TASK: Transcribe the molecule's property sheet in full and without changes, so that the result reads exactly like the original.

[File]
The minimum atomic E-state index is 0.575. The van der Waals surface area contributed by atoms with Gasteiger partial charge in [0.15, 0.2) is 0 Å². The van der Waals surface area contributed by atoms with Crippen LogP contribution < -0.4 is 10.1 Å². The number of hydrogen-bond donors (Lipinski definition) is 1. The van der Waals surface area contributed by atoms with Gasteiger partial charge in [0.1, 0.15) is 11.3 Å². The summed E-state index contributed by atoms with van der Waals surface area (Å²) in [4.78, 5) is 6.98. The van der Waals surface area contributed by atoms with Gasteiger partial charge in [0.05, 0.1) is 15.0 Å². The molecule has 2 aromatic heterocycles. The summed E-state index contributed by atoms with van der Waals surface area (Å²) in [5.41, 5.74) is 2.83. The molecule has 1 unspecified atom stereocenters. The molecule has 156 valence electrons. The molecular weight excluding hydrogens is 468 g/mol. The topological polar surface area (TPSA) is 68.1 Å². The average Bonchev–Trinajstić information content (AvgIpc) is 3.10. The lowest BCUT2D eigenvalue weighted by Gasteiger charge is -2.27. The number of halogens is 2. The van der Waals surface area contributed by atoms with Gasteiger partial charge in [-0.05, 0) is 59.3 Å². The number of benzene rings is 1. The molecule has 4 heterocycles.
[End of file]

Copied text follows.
The minimum atomic E-state index is 0.575. The van der Waals surface area contributed by atoms with Gasteiger partial charge in [0.15, 0.2) is 0 Å². The van der Waals surface area contributed by atoms with Crippen LogP contribution < -0.4 is 10.1 Å². The number of hydrogen-bond donors (Lipinski definition) is 1. The van der Waals surface area contributed by atoms with Gasteiger partial charge in [0.1, 0.15) is 11.3 Å². The summed E-state index contributed by atoms with van der Waals surface area (Å²) in [4.78, 5) is 6.98. The van der Waals surface area contributed by atoms with Gasteiger partial charge in [0.05, 0.1) is 15.0 Å². The molecule has 2 aromatic heterocycles. The summed E-state index contributed by atoms with van der Waals surface area (Å²) in [5.41, 5.74) is 2.83. The molecule has 1 unspecified atom stereocenters. The molecule has 156 valence electrons. The molecular weight excluding hydrogens is 468 g/mol. The topological polar surface area (TPSA) is 68.1 Å². The average Bonchev–Trinajstić information content (AvgIpc) is 3.10. The lowest BCUT2D eigenvalue weighted by Gasteiger charge is -2.27. The number of halogens is 2. The van der Waals surface area contributed by atoms with Gasteiger partial charge in [-0.05, 0) is 59.3 Å². The number of benzene rings is 1. The molecule has 4 heterocycles.